For me to ride 130 KM in one day is pretty good, but then to follow it up with another 75 is pretty awesome.
The weekend after was the tail end of a recovery week.
Pretty decent ‘light weekend’.
This past weekend I needed to hit 5 hours on the bike and after a bit of hand wringing and waiting, I got my MTB back from the shop and hit the trails. I explored the Thetis Lake trail system on my way out to the Dump. I got lost, turned around, and generally confused many times, but it was pretty fun to try new trails.
I followed this up with an easy hour ride.
I have also not included all the evening rides I’ve been doing. It is a lot of work to prep for this race, but I have been enjoying it. Knowing that I can ride 56km on my MTB, get home, get cleaned up then head out for dinner is pretty awesome.
I will soon have 7 full days of this. In some ways it is still a little abstract that I am doing the race. The anticipation and nerves are building though.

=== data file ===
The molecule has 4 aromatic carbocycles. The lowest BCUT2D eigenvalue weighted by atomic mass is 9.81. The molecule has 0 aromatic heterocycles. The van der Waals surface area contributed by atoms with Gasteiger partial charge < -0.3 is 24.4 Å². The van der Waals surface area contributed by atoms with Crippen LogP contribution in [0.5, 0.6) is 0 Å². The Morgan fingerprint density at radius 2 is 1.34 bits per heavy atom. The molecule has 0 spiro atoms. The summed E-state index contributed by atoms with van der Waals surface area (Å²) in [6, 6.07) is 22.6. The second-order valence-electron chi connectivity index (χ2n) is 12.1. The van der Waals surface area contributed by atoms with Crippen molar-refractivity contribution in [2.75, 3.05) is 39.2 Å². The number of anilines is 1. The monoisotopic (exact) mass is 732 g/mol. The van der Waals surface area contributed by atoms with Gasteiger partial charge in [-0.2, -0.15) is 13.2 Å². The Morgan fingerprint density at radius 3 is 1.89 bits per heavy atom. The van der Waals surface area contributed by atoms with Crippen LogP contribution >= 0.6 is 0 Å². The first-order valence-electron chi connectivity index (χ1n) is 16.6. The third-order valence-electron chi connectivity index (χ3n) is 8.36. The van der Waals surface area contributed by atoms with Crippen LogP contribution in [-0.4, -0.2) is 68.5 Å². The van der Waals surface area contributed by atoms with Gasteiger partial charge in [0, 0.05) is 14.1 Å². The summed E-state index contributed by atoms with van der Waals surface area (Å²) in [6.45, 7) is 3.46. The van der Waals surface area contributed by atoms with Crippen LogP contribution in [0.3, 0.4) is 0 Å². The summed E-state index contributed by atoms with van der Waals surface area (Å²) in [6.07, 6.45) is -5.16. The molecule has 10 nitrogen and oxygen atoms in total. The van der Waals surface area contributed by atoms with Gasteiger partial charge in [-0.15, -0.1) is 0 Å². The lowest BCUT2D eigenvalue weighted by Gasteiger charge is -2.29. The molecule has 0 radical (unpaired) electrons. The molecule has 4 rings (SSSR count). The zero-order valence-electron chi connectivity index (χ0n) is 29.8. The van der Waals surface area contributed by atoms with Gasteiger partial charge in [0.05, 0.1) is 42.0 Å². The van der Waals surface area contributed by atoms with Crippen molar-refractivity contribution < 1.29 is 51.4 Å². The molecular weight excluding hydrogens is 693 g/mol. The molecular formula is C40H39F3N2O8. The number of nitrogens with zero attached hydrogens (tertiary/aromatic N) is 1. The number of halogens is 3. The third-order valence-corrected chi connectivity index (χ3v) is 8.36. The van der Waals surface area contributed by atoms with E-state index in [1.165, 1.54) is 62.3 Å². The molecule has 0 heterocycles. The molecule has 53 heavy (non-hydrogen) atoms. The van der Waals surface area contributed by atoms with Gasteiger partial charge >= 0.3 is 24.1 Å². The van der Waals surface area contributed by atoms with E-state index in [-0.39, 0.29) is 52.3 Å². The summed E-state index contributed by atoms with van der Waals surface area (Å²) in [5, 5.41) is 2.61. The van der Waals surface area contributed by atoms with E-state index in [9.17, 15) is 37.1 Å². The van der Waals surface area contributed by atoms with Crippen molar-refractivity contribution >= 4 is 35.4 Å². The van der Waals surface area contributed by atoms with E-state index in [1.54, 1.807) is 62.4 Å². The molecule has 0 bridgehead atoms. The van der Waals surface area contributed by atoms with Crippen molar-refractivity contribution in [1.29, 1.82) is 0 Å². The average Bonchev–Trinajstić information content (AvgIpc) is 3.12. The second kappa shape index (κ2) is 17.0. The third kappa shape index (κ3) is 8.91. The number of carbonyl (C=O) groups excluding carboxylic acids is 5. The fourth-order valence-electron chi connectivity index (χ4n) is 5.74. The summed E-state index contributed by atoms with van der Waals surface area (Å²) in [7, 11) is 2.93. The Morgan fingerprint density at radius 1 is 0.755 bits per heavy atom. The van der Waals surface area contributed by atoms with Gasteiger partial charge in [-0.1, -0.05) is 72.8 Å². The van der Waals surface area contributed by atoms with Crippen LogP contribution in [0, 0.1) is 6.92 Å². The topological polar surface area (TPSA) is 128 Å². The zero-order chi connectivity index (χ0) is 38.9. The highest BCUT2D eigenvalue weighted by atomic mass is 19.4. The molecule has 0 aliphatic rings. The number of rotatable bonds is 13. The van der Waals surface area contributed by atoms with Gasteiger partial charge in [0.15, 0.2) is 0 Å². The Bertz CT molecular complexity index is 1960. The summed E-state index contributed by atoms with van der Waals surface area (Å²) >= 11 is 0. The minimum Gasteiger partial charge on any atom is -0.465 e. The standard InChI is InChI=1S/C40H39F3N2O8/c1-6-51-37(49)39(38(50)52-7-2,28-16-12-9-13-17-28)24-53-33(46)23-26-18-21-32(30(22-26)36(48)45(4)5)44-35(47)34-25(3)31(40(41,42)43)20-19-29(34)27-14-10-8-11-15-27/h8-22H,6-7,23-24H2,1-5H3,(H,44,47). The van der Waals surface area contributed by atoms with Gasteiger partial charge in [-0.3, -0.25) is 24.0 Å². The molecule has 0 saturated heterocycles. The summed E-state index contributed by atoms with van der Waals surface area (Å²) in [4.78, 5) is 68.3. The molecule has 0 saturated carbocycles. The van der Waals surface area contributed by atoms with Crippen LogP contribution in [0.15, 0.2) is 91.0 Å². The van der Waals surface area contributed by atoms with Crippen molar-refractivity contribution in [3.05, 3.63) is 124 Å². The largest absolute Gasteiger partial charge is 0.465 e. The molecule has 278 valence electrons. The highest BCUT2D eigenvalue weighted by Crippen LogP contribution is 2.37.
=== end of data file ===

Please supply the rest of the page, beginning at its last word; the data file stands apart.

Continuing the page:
Yesterday was a big day in my mind. 30 days until the race starts. Well, 30 days until day zero anyway (check in). I’m getting a nervous sort of energy. I’m excited for the race, but also nervous, incredulous, and a bit apprehensive. Have a I done enough prep? Do I have everything I need? Will I finish? When is my Transition going to be back in one piece?
I’ll know the answers to all these in a little over a month.
Saturday I got out on my MTB for an endurance ride. The goal was 4 hours, and I got pretty close. I rode out to the dump and took Executive into the trail system. That took less time that I expected, so I had quite a bit of time to explore the trails at the dump.
Too much choice is sometimes a bad thing, so I was stopping too often to figure out my next trail. I eventually decided on Bubble Wrap as my destination, and only got turned around once while getting there 🙂
It was an absolutely stunning day, and I had a great time on Bubble Wrap, a fairly technical trail. Once I was done that though, I then had to figure out how to spend another 1.5 hours before I could start heading home.
I meandered through the park, getting back to the Switchback and ascending it a second time for the day. That trail is always tricky, so on tired legs I wasn’t expecting much, which may be why I was so surprised that I cleaned it for only the second or third time in my life.